UMaine study shows mindful adults age with better mental health
Aging happens to all of us. If you are a mindful person, though, you may be better equipped to handle the effects of growing older.
According to a University of Maine study led by associate professor of psychology Rebecca MacAulay, published in the journal Aging & Mental Health, aging adults with high levels of “trait mindfulness,” or a person’s innate ability to pay attention to the present moment without judgment, showed measures of greater well-being and mental health. Mindful adults also demonstrated more mental resilience to stressful situations.
In the study, 121 adults between the ages of 55 and 87 were evaluated for their levels of trait mindfulness using the scientifically validated Mindful Attention Awareness Scale. The subjects were then given an array of psychological tasks to gauge their levels of executive function, or the set of mental skills that allow individuals to plan, track and achieve their goals, including working memory, the ability to switch back and forth between tasks, and the ability to filter out irrelevant information. Researchers also measured the subjects’ psychological resilience and emotional response to stressful, unexpected situations.
The results showed that subjects with higher levels of trait mindfulness were generally older and more educated, and exhibited less stress, depression and anxiety. The researchers also found that trait mindfulness was tied to better inhibitory control, the subjects’ ability to focus their attention and filter out irrelevant information in tasks. Moreover, results showed that the harmful effect of perceived stress on inhibitory control was significantly reduced in those who were higher in mindfulness.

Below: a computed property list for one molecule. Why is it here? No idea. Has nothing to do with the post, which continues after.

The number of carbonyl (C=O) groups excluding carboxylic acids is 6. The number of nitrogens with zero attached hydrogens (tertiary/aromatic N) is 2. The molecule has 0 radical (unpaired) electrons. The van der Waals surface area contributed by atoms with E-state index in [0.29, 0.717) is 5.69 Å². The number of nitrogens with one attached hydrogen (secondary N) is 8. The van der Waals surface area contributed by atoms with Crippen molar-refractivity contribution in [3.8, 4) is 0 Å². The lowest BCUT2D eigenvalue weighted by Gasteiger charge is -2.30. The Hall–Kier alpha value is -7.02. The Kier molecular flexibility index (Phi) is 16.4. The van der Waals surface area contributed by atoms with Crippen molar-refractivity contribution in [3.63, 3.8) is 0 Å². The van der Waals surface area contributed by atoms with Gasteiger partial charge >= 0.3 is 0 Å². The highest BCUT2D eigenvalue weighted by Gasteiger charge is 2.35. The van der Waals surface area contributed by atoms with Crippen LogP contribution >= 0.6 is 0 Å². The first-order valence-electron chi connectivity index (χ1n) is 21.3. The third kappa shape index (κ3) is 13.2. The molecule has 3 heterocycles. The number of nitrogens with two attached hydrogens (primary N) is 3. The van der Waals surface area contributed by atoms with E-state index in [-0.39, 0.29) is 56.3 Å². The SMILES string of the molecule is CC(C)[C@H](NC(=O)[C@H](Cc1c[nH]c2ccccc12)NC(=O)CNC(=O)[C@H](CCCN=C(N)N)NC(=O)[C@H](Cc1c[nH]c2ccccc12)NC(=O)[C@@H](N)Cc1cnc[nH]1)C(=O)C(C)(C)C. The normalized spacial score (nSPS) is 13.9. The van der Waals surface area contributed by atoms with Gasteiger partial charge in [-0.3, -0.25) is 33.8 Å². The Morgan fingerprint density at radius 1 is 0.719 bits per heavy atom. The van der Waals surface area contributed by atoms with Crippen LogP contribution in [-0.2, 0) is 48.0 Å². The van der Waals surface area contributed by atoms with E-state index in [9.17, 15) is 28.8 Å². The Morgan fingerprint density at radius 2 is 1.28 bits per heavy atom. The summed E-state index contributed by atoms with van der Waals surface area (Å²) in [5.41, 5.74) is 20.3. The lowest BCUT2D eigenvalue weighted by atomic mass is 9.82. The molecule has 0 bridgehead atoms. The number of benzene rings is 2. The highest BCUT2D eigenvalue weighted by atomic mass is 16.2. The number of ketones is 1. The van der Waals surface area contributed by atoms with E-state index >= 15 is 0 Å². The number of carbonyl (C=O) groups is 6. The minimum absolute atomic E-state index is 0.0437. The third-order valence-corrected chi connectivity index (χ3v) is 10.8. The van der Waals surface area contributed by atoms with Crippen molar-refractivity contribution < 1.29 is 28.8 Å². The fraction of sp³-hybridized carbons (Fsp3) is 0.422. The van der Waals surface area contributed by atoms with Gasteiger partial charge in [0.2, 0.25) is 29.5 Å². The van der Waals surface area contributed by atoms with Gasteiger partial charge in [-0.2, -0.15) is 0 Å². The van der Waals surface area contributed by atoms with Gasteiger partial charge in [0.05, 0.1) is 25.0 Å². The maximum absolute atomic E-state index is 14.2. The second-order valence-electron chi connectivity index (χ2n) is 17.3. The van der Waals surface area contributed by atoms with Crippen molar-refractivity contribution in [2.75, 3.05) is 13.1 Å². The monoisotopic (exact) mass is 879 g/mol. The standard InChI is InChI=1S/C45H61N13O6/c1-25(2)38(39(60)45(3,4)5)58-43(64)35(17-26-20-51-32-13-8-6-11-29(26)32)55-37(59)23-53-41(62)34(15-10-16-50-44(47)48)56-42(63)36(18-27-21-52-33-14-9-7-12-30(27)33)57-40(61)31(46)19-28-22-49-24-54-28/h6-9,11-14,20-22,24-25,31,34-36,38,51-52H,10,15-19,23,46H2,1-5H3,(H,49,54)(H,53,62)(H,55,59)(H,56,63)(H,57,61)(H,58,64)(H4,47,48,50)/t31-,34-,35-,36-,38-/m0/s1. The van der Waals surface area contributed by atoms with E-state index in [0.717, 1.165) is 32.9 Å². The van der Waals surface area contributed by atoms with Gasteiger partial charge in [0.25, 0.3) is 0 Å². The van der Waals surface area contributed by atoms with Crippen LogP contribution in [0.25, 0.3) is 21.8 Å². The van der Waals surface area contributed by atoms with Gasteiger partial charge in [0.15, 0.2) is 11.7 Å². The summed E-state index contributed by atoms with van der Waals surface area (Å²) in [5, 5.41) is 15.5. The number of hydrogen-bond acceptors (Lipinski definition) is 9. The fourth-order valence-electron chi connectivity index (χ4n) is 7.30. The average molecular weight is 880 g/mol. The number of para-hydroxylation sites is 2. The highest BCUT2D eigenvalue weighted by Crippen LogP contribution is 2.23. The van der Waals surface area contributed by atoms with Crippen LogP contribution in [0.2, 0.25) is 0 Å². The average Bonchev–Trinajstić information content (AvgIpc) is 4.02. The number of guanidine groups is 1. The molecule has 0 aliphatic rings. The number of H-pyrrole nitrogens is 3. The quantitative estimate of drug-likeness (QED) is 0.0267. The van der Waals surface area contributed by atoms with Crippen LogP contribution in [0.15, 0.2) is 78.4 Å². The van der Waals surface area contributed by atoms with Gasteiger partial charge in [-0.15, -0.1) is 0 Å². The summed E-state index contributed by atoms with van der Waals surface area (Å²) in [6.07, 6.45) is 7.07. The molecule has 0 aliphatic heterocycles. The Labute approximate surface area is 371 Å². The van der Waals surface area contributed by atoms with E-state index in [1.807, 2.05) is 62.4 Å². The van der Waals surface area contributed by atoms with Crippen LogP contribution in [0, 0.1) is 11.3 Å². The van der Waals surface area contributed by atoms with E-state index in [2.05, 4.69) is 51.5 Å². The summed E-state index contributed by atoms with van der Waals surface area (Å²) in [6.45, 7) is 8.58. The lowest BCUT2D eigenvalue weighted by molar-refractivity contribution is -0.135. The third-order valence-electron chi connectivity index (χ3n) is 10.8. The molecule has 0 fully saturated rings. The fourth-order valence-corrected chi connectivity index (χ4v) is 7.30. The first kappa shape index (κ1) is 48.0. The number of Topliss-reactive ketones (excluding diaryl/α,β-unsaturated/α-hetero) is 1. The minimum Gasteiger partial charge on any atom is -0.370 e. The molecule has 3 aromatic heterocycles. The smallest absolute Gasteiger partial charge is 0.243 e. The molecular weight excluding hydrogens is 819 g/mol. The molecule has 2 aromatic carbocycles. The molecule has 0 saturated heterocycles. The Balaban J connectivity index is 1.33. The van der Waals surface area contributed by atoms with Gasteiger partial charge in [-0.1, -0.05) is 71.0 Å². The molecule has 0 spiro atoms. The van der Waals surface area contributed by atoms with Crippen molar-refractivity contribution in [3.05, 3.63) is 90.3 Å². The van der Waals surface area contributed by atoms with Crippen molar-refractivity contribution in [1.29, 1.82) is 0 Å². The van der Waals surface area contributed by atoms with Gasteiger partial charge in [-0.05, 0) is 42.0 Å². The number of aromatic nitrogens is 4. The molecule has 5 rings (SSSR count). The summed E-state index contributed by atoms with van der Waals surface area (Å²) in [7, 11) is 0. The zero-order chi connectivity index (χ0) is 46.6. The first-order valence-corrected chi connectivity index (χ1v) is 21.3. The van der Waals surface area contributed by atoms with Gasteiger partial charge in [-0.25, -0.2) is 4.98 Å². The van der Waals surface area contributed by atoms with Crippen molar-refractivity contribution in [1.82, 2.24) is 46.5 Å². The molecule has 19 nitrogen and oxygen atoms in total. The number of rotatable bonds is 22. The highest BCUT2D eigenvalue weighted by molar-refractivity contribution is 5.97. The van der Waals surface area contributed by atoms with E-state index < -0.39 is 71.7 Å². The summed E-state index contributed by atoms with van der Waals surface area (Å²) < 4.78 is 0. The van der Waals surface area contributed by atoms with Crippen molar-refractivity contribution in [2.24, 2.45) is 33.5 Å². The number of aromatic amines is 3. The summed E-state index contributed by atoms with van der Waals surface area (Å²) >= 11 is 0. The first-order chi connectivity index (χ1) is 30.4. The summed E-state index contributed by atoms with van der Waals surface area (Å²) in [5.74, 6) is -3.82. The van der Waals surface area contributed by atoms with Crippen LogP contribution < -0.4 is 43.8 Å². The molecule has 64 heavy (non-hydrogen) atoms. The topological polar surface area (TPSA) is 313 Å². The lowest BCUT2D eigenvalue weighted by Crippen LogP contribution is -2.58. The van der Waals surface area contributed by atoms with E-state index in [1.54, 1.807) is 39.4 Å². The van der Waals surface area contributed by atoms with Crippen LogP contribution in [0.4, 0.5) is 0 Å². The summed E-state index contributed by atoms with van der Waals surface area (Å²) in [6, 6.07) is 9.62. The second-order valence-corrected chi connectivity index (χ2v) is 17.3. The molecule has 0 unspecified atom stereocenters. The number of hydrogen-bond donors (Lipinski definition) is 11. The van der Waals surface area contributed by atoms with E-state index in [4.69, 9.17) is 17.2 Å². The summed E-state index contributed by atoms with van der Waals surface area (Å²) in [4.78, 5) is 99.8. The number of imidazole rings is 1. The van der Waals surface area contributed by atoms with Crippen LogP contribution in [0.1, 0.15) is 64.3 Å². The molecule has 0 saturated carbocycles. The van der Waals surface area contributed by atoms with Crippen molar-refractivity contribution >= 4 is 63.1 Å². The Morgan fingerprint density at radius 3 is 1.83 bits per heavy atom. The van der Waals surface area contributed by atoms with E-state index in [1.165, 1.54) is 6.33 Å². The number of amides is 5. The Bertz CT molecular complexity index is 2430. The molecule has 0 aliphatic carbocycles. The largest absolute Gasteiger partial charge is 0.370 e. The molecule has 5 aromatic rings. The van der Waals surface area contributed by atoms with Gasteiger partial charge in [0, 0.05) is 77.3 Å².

“It is increasingly recognized that stress, which is on average higher in those with lower socioeconomic status, can have devastating effects on physical and mental health. Importantly, trait mindfulness mediated the relationship between perceived stress and inhibitory control even after adjusting for lower education and global cognition. These findings support that trait mindfulness creates a mental buffer that reduces perceived stress and negative emotional reactivity across a range of older adults, which may have long-term benefits on multiple health outcomes,” says MacAulay.
The study, like many psychological research projects, had some limitations. For example, the participants were nearly 95% white and non-Hispanic, and personal bias can factor into subjects’ responses. Still, the findings suggest that having a mindful personality is not only associated with better well-being and mental health as we age, but also might give us the ability to be more resilient and flexible with our thinking. The study’s subject recruitment method also focused on finding participants with diverse backgrounds, particularly older adults who are not college educated, economically insecure or both.
“These findings raise the exciting possibility that increasing trait mindfulness as an intervention target may help attenuate the harmful impact of stress-related negative affect on brain health in older adults,” MacAulay says. “My next step for this research is to adapt mindfulness practices for a socioeconomically diverse older adult population to see if increasing mindfulness through practice shows the same beneficial relationships with brain health and well-being.”
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